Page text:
It's OK to Point Out Grammar Errors: Just Be Nice About It!
Updated: Jul 19, 2019
People who correct other people's grammar get a bad rap. I say that because while there are plenty who have good intentions, others do so with a holier than thou attitude. These are the Grammar Police or Grammar Nazis you hear about, and they prey upon everything from your last Facebook post to how you pronounce words in conversation.
Their actions aren't seen as helpful, but rather rude, pretentious, and condescending.
As a professional writer and editor, I understand the need to correct such mistakes. I've even been just as guilty of being a Grammar Nazi. We are surrounded by spelling and grammar mistakes, and it's only natural to want to point them out. But I do think there is a difference between the person who points out errors to be snarky and the person who is simply trying to be helpful and perhaps save you from future embarrassment.
I believe there is a place in this world for the latter. I really do.
Correcting grammar and misspellings the right way starts by having the right motivation. If you are correcting a grammar flub because you want to be snarky or shame someone in public, then it's best not to open your mouth at all and just let it go for once. If you are noticing the same mistakes in public communications (i.e., corporate emails, business signage, articles, marketing advertisements, holiday greeting cards, etc.), and you are legitimately trying to help someone, then it's not out of the question to point those out discreetly to that person or company.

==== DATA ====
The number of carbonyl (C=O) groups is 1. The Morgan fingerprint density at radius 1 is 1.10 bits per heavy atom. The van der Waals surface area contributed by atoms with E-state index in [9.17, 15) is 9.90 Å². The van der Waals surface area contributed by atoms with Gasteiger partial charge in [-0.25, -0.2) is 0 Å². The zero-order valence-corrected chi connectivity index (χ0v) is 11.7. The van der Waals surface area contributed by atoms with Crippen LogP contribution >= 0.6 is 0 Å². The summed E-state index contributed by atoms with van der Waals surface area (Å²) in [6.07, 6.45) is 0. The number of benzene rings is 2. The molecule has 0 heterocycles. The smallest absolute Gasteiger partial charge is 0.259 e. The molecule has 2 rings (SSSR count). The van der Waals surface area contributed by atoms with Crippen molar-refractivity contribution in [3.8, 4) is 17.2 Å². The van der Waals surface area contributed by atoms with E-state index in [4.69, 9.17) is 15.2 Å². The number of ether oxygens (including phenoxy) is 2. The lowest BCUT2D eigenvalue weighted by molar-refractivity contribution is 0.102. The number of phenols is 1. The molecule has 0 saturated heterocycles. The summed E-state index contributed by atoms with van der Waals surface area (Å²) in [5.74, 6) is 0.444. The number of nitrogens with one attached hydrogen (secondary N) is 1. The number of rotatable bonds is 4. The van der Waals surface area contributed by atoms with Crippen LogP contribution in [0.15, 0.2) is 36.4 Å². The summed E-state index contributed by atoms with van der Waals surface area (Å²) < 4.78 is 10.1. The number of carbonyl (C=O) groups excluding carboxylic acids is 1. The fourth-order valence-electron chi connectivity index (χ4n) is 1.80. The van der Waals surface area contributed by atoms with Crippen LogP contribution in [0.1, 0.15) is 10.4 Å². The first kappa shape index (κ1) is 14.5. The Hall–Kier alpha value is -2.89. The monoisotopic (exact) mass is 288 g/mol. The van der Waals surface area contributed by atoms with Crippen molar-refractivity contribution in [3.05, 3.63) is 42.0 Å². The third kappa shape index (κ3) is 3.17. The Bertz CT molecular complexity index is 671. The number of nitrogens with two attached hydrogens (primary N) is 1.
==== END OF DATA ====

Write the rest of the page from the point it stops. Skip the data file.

For example: There's this one sandwich shop that I go to all the time for lunch. Every time I stop in, my eyes immediately zero in on the large chalkboard-style menu they have above the front counter. It's a unique handwritten concept. I love it. But there has always been a good six or seven misspellings in plain sight.
I've never once said anything because I didn't want to come across as rude. But I finally worked up the courage a few weeks ago to bring it to the attention of the young man at the register. As it turns out, he knew all about it and was frustrated by it, too. Rather than embarrass his boss, he was secretly going up there and correcting it little by little.
You could tell because the handwriting was different in certain spots.
My approach was sincere, and I didn't embarrass anyone. The kid thanked me, and when I went back a few days later, all the misspellings had been corrected.
So what's the moral of the story? When you feel the itch to point out a grammar faux pas, make sure it's something worth starting a conversation over. And when you do, approach being a grammar nerd with courtesy and respect.
Remember, it's not like you haven't made a mistake before, too. So be nice about it.
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*STEVE GAMEL is the Owner/President of Edit This, a writing and editing services company located in Denton, TX. Along with being a sports writer for the Denton Record-Chronicle, Steve handles anything involving the written word. Give him a call today to help give your business a clear voice.